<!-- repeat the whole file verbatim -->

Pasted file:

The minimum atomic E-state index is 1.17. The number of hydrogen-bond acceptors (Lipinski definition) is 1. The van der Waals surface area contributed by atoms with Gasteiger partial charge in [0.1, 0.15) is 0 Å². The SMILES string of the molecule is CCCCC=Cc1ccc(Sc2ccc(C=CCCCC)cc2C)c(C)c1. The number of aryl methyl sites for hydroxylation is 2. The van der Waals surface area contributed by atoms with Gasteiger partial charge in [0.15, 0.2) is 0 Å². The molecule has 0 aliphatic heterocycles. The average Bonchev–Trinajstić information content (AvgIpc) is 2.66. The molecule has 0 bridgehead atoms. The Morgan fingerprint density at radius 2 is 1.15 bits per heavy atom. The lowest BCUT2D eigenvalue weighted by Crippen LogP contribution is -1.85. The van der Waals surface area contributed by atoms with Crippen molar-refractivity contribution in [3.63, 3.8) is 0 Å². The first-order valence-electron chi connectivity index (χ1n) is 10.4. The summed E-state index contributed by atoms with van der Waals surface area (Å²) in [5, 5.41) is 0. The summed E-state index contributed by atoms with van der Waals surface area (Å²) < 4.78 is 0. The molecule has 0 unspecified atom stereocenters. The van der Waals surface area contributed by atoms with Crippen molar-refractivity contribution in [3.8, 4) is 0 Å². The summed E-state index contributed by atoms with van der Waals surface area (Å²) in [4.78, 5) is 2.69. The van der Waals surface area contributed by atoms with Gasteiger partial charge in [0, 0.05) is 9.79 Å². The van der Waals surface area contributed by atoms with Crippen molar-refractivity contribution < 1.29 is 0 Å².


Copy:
The minimum atomic E-state index is 1.17. The number of hydrogen-bond acceptors (Lipinski definition) is 1. The van der Waals surface area contributed by atoms with Gasteiger partial charge in [0.1, 0.15) is 0 Å². The SMILES string of the molecule is CCCCC=Cc1ccc(Sc2ccc(C=CCCCC)cc2C)c(C)c1. The number of aryl methyl sites for hydroxylation is 2. The van der Waals surface area contributed by atoms with Gasteiger partial charge in [0.15, 0.2) is 0 Å². The molecule has 0 aliphatic heterocycles. The average Bonchev–Trinajstić information content (AvgIpc) is 2.66. The molecule has 0 bridgehead atoms. The Morgan fingerprint density at radius 2 is 1.15 bits per heavy atom. The lowest BCUT2D eigenvalue weighted by Crippen LogP contribution is -1.85. The van der Waals surface area contributed by atoms with Crippen molar-refractivity contribution in [3.63, 3.8) is 0 Å². The first-order valence-electron chi connectivity index (χ1n) is 10.4. The summed E-state index contributed by atoms with van der Waals surface area (Å²) in [5, 5.41) is 0. The summed E-state index contributed by atoms with van der Waals surface area (Å²) < 4.78 is 0. The molecule has 0 unspecified atom stereocenters. The van der Waals surface area contributed by atoms with Crippen molar-refractivity contribution in [3.8, 4) is 0 Å². The summed E-state index contributed by atoms with van der Waals surface area (Å²) in [4.78, 5) is 2.69. The van der Waals surface area contributed by atoms with Gasteiger partial charge in [0, 0.05) is 9.79 Å². The van der Waals surface area contributed by atoms with Crippen molar-refractivity contribution < 1.29 is 0 Å².